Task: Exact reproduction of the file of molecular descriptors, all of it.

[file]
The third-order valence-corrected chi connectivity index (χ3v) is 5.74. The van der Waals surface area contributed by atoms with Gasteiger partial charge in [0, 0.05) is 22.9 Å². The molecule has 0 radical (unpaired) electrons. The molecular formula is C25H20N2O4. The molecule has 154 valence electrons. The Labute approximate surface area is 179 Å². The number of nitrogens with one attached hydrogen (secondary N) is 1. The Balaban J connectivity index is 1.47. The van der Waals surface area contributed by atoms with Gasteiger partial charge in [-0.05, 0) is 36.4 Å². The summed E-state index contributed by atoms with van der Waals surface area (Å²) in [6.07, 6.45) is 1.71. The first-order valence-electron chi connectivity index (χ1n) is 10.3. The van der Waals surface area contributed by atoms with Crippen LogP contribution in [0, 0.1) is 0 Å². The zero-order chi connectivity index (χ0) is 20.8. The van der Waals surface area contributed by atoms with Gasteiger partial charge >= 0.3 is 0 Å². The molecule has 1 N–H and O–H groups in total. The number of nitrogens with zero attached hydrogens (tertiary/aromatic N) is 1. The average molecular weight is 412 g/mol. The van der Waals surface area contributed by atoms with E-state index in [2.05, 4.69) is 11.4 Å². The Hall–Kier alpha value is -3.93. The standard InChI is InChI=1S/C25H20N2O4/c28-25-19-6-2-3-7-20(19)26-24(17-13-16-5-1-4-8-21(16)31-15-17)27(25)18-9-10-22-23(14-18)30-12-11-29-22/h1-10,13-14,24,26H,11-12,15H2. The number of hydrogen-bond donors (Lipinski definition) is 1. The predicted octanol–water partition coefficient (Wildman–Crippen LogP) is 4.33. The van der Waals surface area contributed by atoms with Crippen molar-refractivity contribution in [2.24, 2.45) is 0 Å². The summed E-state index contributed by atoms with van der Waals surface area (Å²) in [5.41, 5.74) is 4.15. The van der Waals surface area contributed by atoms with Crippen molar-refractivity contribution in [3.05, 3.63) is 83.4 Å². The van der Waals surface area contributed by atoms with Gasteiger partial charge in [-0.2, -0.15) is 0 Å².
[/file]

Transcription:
The third-order valence-corrected chi connectivity index (χ3v) is 5.74. The van der Waals surface area contributed by atoms with Gasteiger partial charge in [0, 0.05) is 22.9 Å². The molecule has 0 radical (unpaired) electrons. The molecular formula is C25H20N2O4. The molecule has 154 valence electrons. The Labute approximate surface area is 179 Å². The number of nitrogens with one attached hydrogen (secondary N) is 1. The Balaban J connectivity index is 1.47. The van der Waals surface area contributed by atoms with Gasteiger partial charge in [-0.05, 0) is 36.4 Å². The summed E-state index contributed by atoms with van der Waals surface area (Å²) in [6.07, 6.45) is 1.71. The first-order valence-electron chi connectivity index (χ1n) is 10.3. The van der Waals surface area contributed by atoms with Crippen LogP contribution in [0, 0.1) is 0 Å². The zero-order chi connectivity index (χ0) is 20.8. The van der Waals surface area contributed by atoms with Gasteiger partial charge >= 0.3 is 0 Å². The molecule has 1 N–H and O–H groups in total. The number of nitrogens with zero attached hydrogens (tertiary/aromatic N) is 1. The average molecular weight is 412 g/mol. The van der Waals surface area contributed by atoms with E-state index in [2.05, 4.69) is 11.4 Å². The Hall–Kier alpha value is -3.93. The standard InChI is InChI=1S/C25H20N2O4/c28-25-19-6-2-3-7-20(19)26-24(17-13-16-5-1-4-8-21(16)31-15-17)27(25)18-9-10-22-23(14-18)30-12-11-29-22/h1-10,13-14,24,26H,11-12,15H2. The number of hydrogen-bond donors (Lipinski definition) is 1. The predicted octanol–water partition coefficient (Wildman–Crippen LogP) is 4.33. The van der Waals surface area contributed by atoms with Crippen molar-refractivity contribution in [2.24, 2.45) is 0 Å². The summed E-state index contributed by atoms with van der Waals surface area (Å²) in [5.41, 5.74) is 4.15. The van der Waals surface area contributed by atoms with Crippen molar-refractivity contribution in [3.05, 3.63) is 83.4 Å². The van der Waals surface area contributed by atoms with Gasteiger partial charge in [-0.2, -0.15) is 0 Å².